Make the perfect Melton pork pie this Christmas

Updated on December 11, 2014

It’s a great Leicestershire tradition to eat Melton Mowbray pork pie on Christmas morning with a glass of what you fancy. So why do pork pies have such strong connections to the county?

To condense hundreds of years of history into a few words, the pork pie connection exists for the following reasons…

Good-quality grazing in Leicestershire led to lots of milk, which led to Stilton cheese. The waste product of Stilton is whey, which provides economical food for porkers. When fox-hunting became fashionable in the 19th century, hunters flocked to the region because of its fine sport, and wanted energy-packed snacks for eating on the hoof. Bakers decided to wrap seasoned pork meat in pastry and pack it all in with jelly. They sold like hot cakes. Or hot pies. The rest is history.

The Christmas morning pork pie tradition has its roots in farm labourers’ festive celebrations, when they’d eat the pork lovingly raised over summer, while their masters tucked into a bit of swan or goose.

The recipe and tips below are provided by Stephen Hallam (pictured) of Dickinson & Morris, Melton Mowbray.

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To make a single 1lb pie

Pastry
* 113g plain flour
* Pinch of salt
* 50g lard
* 30ml water
* Beaten egg to glaze

Filling
* 225g lean pork, chopped
* Salt and pepper
* 125ml pork stock & 15g gelatine

Make the pastry
Sift flour and salt into a warm bowl and rub in 15g of lard. Gently heat the remaining lard and water together until boiling, then add to flour, mixing until mixture is cool enough to knead. Knead well. Reserve a quarter of the pastry for the lid. Shape the remaining piece into a ball-like dome and leave in the fridge overnight.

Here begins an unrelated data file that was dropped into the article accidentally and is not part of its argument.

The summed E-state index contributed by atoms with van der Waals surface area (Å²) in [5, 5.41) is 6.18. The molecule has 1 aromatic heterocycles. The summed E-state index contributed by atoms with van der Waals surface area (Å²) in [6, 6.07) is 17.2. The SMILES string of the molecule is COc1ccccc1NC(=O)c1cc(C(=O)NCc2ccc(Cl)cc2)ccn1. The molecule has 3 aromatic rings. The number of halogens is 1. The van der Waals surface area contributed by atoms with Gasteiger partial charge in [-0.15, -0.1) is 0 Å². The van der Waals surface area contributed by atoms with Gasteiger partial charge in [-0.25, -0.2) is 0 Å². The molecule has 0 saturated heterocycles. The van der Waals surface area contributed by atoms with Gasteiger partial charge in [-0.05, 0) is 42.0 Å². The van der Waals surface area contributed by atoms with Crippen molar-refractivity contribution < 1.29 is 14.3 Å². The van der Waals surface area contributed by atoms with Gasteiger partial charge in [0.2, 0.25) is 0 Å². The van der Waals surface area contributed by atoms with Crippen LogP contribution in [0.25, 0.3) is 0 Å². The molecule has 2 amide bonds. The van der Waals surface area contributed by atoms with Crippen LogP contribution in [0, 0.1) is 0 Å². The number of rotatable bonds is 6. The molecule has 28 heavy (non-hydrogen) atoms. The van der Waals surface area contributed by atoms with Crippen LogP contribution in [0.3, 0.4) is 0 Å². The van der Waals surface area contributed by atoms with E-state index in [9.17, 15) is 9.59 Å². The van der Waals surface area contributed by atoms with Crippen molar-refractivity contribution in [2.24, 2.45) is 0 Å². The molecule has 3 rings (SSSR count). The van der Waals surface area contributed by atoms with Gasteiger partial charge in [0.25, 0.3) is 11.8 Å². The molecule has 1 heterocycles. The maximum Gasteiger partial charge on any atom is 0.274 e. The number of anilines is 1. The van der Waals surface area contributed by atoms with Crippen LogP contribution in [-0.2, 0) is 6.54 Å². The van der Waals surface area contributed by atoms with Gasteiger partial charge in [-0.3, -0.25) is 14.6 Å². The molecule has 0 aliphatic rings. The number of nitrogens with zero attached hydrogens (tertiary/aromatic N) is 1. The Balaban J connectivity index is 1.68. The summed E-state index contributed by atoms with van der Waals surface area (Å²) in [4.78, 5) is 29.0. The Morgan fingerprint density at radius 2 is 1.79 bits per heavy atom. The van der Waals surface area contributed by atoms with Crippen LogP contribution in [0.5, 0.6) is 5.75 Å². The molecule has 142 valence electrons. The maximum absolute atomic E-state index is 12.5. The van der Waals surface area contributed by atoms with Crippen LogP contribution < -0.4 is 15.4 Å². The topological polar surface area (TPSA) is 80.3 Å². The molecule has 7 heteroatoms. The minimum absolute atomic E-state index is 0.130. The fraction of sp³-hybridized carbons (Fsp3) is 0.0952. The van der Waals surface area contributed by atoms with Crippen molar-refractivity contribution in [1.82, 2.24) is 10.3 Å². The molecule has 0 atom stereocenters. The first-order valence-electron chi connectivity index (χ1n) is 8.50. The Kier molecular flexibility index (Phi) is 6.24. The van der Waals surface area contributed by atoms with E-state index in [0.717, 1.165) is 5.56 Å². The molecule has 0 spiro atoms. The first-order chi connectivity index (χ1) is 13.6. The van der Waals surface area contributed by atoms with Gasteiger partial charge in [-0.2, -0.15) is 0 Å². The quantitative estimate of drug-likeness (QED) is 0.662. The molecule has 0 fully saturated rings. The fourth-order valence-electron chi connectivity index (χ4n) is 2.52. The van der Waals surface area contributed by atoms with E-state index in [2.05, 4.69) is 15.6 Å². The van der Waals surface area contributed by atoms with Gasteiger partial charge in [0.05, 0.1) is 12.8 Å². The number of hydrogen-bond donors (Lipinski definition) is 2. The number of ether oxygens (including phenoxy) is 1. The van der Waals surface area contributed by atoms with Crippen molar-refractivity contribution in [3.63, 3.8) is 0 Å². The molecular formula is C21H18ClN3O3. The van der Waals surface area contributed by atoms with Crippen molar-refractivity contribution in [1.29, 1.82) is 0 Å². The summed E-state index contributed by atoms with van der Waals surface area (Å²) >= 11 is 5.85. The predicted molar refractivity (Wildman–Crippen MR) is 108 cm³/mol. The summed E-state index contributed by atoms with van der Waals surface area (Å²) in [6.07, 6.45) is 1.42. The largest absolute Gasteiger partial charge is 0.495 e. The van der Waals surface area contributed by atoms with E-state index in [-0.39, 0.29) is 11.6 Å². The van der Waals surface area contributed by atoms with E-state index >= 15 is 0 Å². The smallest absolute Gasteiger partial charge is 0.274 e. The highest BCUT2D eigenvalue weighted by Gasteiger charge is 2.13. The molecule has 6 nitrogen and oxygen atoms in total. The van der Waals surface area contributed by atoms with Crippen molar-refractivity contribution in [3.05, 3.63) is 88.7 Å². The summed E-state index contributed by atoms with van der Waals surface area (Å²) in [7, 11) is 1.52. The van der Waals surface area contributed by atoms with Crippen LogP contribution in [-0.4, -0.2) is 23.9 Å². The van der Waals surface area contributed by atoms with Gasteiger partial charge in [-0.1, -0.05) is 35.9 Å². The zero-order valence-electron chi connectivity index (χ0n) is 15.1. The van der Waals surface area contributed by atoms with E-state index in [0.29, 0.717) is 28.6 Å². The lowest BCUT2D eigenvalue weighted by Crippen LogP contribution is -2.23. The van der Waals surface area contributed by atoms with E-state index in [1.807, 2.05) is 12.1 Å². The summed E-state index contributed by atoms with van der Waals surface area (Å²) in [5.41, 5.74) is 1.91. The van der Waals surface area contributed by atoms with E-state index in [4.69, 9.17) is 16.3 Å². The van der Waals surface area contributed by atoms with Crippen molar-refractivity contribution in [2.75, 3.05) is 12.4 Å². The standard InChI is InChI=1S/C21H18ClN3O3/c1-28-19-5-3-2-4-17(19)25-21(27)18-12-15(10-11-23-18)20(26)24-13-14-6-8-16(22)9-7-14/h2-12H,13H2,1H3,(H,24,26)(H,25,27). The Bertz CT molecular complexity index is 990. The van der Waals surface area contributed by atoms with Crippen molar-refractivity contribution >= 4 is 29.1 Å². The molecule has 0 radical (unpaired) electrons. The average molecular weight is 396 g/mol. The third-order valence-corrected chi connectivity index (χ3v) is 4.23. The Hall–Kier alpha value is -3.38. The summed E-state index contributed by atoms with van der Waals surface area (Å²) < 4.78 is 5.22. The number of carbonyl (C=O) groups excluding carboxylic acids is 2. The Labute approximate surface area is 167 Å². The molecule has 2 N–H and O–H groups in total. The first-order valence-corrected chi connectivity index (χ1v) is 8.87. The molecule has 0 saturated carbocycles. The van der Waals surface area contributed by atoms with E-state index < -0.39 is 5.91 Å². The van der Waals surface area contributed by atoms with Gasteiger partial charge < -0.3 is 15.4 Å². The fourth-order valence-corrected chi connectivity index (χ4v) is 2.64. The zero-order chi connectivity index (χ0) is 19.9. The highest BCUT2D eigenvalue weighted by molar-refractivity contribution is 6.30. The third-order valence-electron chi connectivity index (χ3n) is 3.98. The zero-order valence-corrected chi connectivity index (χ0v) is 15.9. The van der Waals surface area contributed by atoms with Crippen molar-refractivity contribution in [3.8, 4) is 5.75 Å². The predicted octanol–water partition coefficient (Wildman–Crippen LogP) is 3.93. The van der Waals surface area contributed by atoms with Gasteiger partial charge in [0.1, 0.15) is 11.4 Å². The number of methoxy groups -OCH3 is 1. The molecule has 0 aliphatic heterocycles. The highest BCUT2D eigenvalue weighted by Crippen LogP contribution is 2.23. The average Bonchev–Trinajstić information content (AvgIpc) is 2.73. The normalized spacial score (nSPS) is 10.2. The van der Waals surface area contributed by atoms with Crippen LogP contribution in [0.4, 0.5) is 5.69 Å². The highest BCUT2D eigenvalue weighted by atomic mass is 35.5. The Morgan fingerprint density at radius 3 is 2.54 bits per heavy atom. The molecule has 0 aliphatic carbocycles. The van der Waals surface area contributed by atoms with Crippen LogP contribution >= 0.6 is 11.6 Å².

Raise the pie
Remove the pastry from the fridge two hours before making the pie case. Gently temper the pastry by squeezing so it becomes pliable.

Using your hands, carefully mould the pastry up and around a floured dolly or jam jar, ensuring the sides are of even thickness.

Remove the pastry case from the dolly or jar.

The filling
Chop pork and season with salt and pepper. Place filling into the pastry case.

Roll out pastry for lid, damp the rim of the pastry case with egg and press together.

Brush the top of the pie (not the crimp) with egg and make a hole in lid centre. Chill thoroughly, preferably overnight.

Baking
Bake at Gas 4 (180C) for one and a half hours. When baked, remove from the oven and allow to cool slightly.

Jellying
While baking, make jelly by dissolving gelatine in pork stock. After baking, make two holes in the lid and pour in jelly. Place pie in a fridge overnight.

Eating
Eat cold and remove from the fridge at least an hour before serving.

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Stephen Hallam’s tips

“Have all ingredients weighed and ready before you start. And don’t over-knead your pastry – it’s not bread.”

“Your pastry needs to feel like Play Doh before you start to make the pie case. If it’s too cold it will crack and you’ll have to start again.”

“Using just pork belly meat may create a filling that’s a bit greasy, while leg meat alone will be firm and quite dry. A mix might work well but it’s up to you.”

“Care needs to be taken when baking as no two ovens are the same. Keep checking – opening the door is fine. You may need to lower the oven temperature during the last half hour – to about Gas Mark 2.5.”

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Protected status
Melton Mowbray pork pies have had Protected Geographical Indication (PGI) status since July 2009. This means the hallowed words ‘Melton Mowbray’ can only be applied to pork pies if they’re:

1) Made within a certain geographical area that focuses on the Vale of Belvoir.

2) Made with fresh, uncured pork – pies containing cured (salted) meat have a pink filling that looks like bacon or ham; genuine Melton Mowbray pork pie filling is not cured and has the same colour as a cooked pork chop or joint.

3) Baked with no support.

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Dickinson & Morris is part of Great Food Club and has been baking pies at Ye Olde Pork Pie Shoppe in Melton Mowbray since 1851.

 

Matt Wright
The author:

Matt founded Great Food Club in 2010 and is editor-in-chief. He loves to brew his own beer and unearth food and drink gems, and lives in Leicestershire with his wife, two kids and jack russell terrier.